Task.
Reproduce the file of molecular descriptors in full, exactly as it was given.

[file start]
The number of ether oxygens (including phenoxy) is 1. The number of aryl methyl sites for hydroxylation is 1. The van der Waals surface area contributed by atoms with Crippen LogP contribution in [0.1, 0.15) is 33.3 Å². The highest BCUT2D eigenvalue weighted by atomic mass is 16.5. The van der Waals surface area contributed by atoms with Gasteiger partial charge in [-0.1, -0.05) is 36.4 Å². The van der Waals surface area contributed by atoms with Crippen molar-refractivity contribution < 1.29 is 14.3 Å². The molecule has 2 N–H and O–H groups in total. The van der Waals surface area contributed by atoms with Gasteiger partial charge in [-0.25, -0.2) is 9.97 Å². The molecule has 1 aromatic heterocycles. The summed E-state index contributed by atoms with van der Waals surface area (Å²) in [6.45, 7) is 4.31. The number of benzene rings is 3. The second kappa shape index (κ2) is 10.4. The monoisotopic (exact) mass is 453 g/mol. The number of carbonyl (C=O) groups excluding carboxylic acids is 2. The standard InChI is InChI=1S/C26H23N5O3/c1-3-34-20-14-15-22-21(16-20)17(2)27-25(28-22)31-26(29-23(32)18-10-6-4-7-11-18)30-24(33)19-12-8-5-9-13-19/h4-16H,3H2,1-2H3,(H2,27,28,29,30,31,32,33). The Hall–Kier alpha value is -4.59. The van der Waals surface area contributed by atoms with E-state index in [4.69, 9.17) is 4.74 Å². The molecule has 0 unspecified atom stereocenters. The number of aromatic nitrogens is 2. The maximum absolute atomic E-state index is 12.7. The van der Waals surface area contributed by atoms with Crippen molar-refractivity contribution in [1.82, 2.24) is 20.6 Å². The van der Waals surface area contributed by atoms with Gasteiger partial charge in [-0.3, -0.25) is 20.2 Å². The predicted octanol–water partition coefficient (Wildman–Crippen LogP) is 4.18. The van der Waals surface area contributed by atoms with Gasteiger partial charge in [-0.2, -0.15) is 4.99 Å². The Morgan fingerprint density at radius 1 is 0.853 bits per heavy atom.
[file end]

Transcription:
The number of ether oxygens (including phenoxy) is 1. The number of aryl methyl sites for hydroxylation is 1. The van der Waals surface area contributed by atoms with Crippen LogP contribution in [0.1, 0.15) is 33.3 Å². The highest BCUT2D eigenvalue weighted by atomic mass is 16.5. The van der Waals surface area contributed by atoms with Gasteiger partial charge in [-0.1, -0.05) is 36.4 Å². The van der Waals surface area contributed by atoms with Crippen molar-refractivity contribution < 1.29 is 14.3 Å². The molecule has 2 N–H and O–H groups in total. The van der Waals surface area contributed by atoms with Gasteiger partial charge in [-0.25, -0.2) is 9.97 Å². The molecule has 1 aromatic heterocycles. The summed E-state index contributed by atoms with van der Waals surface area (Å²) in [6.45, 7) is 4.31. The number of benzene rings is 3. The second kappa shape index (κ2) is 10.4. The monoisotopic (exact) mass is 453 g/mol. The number of carbonyl (C=O) groups excluding carboxylic acids is 2. The standard InChI is InChI=1S/C26H23N5O3/c1-3-34-20-14-15-22-21(16-20)17(2)27-25(28-22)31-26(29-23(32)18-10-6-4-7-11-18)30-24(33)19-12-8-5-9-13-19/h4-16H,3H2,1-2H3,(H2,27,28,29,30,31,32,33). The Hall–Kier alpha value is -4.59. The van der Waals surface area contributed by atoms with E-state index in [4.69, 9.17) is 4.74 Å². The molecule has 0 unspecified atom stereocenters. The number of aromatic nitrogens is 2. The maximum absolute atomic E-state index is 12.7. The van der Waals surface area contributed by atoms with Crippen molar-refractivity contribution in [1.82, 2.24) is 20.6 Å². The van der Waals surface area contributed by atoms with Gasteiger partial charge in [-0.3, -0.25) is 20.2 Å². The predicted octanol–water partition coefficient (Wildman–Crippen LogP) is 4.18. The van der Waals surface area contributed by atoms with Gasteiger partial charge in [-0.2, -0.15) is 4.99 Å². The Morgan fingerprint density at radius 1 is 0.853 bits per heavy atom.